Children and disaster risk reduction and management in the context of the rights-based approach to development: The cases of the municipalities of Catarman and Laoang in the Province of Nothern Samar, Philippines

Date of Publication


Document Type

Master's Thesis

Degree Name

Master of Arts in Development Policy


College of Liberal Arts


Political Science

Thesis Adviser

Francisco A. Magno

Defense Panel Chair

Ma. Divina Gracia Z. Roldan

Defense Panel Member

Eric Vincent C. Batalla
Alma O. Salvador


This study attempted to investigate the extent of childrens participation in the local disaster risk reduction and management (DRRM) programs and its contribution to their rights to development towards building their future individual preparedness in responding safely and responsibly to disasters and other emergencies. It also investigated the impact of their participation on their individual awareness, knowledge, skills, motivation, and attitude, in relation to DRRM.

The overall goal of the study was to evolve policy recommendations toward strengthening the local DRRM and making them work as welfare-enhancing programs for the children and youth. The rights-based approach (RBA) to development and the United Nations Convention on the Rights of the Child (CRC) provisions on participation were made as reference in looking at the institutionalization of childrens participation in DRRM.

The study made use of a Conceptual Framework generally anchored on Institutional Analysis Development (IAD) model in describing the relationship of key variables under investigation. The variables of the study were grouped according to the frameworks components, namely: exogenous variables, action arena, interactions, evaluative criteria and outcomes. The overall anchor of this study was the RBA, with emphasis on the partnership/collaboration between and among duty bearers - NGOs, Schools and MDRRMOs, and rights holders - the students.

The study was conducted in the municipalities of Catarman and Laoang in the Province of Northern Samar. The respondents include MDRRMOs, school heads of selected private and public primary and secondary schools, some local officials and parents, and some elementary students who are at Grade V and Grade VI, and all the year levels in the secondary level and selected NGO representatives.

The range of activities under the local DRRM programs being institutionalized by the respondent-agencies include representation in decision-making in DRRM activities organizing and mobilizing childrens organizations child-led risk assessment and training for delivering indigenous early warning systems child-led theatre presentations and cultural shows related to DRRM film screenings and other point activities with teachers and school officials coordination of Earth Day and similar celebrations with other municipalities tree planting and growing campaigns support in management of marine protected and watershed areas adopt a tree/watershed projects promotional and educational activities for disaster preparedness at school or in the community first-aid and basic life support trainings and community drills and disaster simulation exercises.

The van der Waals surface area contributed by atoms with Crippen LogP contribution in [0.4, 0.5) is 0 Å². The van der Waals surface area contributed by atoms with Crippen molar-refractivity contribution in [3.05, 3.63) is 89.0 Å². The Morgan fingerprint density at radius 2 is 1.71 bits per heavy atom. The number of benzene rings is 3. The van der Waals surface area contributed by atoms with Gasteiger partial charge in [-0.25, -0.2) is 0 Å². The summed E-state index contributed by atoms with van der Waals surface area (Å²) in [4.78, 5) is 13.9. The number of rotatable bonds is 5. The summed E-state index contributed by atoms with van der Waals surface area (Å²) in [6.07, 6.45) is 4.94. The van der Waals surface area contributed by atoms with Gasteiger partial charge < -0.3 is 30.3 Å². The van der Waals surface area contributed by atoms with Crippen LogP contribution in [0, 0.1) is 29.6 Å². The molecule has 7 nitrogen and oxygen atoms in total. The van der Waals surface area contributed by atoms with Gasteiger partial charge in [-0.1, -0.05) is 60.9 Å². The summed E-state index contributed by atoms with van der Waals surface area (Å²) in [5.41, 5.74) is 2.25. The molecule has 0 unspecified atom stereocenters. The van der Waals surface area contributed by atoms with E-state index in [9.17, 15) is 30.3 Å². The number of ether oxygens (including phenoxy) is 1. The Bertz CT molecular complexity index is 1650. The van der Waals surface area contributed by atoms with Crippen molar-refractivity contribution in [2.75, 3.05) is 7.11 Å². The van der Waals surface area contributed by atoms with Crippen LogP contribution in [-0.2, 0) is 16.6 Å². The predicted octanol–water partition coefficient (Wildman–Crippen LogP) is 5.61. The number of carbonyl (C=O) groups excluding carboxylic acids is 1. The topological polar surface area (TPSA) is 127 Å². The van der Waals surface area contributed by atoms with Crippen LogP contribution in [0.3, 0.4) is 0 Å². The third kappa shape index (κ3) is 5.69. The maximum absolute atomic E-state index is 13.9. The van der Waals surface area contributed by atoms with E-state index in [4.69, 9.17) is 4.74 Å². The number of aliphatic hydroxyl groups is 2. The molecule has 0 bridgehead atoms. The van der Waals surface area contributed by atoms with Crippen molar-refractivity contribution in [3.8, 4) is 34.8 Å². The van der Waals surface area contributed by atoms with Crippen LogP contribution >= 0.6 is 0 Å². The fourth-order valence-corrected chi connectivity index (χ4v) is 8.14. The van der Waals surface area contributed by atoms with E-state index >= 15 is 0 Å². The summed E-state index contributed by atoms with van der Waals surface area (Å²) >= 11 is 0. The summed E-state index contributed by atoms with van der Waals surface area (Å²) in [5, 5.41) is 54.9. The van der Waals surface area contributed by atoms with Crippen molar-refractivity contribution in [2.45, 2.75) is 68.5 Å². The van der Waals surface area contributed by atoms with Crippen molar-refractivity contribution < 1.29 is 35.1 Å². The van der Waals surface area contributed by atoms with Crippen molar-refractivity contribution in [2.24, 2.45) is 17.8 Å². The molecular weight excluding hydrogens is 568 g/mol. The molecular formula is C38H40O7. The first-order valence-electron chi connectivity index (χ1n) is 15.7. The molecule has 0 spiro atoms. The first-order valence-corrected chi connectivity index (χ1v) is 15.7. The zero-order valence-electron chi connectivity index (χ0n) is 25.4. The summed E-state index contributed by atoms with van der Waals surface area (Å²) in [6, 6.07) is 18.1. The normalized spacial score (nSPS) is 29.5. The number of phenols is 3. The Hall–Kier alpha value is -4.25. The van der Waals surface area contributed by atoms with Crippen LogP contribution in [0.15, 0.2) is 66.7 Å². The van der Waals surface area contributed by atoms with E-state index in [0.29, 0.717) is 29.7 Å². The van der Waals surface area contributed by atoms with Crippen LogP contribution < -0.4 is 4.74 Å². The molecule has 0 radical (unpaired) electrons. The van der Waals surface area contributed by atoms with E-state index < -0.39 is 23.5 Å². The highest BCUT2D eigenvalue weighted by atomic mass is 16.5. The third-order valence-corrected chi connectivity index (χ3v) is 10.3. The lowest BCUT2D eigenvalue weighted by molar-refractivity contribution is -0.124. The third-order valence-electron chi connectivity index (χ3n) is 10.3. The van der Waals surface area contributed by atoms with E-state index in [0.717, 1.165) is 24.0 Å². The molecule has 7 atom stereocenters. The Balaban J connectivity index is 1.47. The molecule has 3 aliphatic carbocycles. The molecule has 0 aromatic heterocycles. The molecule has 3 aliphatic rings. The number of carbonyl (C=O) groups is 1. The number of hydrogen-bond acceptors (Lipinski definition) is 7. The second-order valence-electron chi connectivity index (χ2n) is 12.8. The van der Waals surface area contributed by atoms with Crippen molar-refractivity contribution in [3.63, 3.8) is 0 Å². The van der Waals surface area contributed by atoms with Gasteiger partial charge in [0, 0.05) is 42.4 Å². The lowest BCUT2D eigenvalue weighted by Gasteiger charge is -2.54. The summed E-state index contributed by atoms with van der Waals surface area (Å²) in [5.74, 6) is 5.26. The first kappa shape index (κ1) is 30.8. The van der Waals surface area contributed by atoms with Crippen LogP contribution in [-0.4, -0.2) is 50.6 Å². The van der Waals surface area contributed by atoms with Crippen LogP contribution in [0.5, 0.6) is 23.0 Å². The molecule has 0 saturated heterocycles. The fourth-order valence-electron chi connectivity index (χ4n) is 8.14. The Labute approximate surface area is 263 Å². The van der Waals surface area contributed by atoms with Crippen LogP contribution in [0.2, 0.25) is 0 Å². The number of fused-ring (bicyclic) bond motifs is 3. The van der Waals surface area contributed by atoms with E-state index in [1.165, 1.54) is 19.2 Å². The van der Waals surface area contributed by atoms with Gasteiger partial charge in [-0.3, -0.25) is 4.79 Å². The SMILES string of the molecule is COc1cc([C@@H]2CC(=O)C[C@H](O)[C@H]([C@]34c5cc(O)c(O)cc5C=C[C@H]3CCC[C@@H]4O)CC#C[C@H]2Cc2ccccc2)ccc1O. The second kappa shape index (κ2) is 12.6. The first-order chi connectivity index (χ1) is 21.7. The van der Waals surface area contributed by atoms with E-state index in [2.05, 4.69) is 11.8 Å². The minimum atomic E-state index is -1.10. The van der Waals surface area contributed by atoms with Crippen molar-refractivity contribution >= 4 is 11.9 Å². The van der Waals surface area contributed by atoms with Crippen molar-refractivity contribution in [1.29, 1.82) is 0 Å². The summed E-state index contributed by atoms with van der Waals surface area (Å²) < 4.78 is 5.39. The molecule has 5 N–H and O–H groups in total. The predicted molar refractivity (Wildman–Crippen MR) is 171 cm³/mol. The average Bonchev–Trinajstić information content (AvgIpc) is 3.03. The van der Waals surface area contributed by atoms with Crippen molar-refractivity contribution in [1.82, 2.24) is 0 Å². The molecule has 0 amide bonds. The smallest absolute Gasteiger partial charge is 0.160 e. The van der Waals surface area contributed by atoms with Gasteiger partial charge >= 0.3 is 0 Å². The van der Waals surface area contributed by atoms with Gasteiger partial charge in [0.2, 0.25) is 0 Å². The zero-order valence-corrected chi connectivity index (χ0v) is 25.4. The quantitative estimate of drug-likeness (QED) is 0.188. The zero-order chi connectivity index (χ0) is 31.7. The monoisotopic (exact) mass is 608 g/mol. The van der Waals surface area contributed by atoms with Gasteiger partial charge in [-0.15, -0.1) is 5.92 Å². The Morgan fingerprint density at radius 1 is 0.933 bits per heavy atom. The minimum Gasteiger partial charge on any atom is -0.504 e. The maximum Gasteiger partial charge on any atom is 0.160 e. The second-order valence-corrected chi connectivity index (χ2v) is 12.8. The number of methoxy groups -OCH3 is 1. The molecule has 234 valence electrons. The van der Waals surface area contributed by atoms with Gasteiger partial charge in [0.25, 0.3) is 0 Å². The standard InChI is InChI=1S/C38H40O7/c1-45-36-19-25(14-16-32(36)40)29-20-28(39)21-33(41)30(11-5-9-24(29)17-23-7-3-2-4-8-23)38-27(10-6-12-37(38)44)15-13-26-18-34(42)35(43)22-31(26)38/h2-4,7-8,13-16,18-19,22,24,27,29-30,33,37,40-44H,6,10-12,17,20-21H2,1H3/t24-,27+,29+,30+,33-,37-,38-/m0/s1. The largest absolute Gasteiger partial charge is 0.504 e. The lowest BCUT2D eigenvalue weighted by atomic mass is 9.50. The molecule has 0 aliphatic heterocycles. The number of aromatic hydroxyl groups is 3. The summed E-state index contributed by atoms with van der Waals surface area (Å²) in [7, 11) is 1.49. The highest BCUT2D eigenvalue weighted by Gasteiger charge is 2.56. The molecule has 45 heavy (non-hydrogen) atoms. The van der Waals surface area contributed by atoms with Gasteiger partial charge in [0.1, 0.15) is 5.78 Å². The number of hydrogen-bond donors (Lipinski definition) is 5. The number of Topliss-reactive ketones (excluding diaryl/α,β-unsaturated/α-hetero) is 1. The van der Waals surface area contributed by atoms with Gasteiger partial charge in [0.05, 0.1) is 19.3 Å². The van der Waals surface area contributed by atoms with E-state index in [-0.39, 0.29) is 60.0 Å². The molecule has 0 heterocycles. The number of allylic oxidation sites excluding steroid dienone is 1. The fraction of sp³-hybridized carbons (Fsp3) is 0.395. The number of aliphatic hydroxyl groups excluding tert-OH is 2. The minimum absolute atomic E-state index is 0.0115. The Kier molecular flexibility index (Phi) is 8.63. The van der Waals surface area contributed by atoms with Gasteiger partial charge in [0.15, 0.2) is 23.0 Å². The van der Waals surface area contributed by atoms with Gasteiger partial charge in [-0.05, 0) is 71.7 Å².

The assessment by the students themselves showed that the first two most participated activities include tree planting and growing campaign and community drills and disaster simulation exercises while the least participated activity is support in management of marine protected and watershed areas.

The groupings of these option activities revealed that about 75 percent of the activities of which children were involved was under the preparedness phase of disaster management, while the remaining 25 percent belonged to the mitigation phase. Unfortunately, the local children have no participation in activities under the recovery and response phases of disaster management.

In terms of the extent of institutionalization of childrens participation, the school heads group revealed that more than one-half of the activities was moderately institutionalized; MDRRMOs group, about three-fourths, highly institutionalized; and the NGOs gave an assessment of moderately institutionalized to half of all the activities.

Gauging the impact on the children of their participation in DRRM activities, it was shown based on their self assessments that they were moderately aware, moderately knowledgeable, moderately skilled, moderately motivated, and neutral in attitude.

A set of relevant policy recommendations has been developed in response to critical gaps as drawn from the conclusions of the study towards enhancing local DRRM programs and making childrens participation sustainable.

Abstract Format






Accession Number


Shelf Location

Archives, The Learning Commons, 12F Henry Sy Sr. Hall

Physical Description

1 computer optical disc ; 4 3/4 in.

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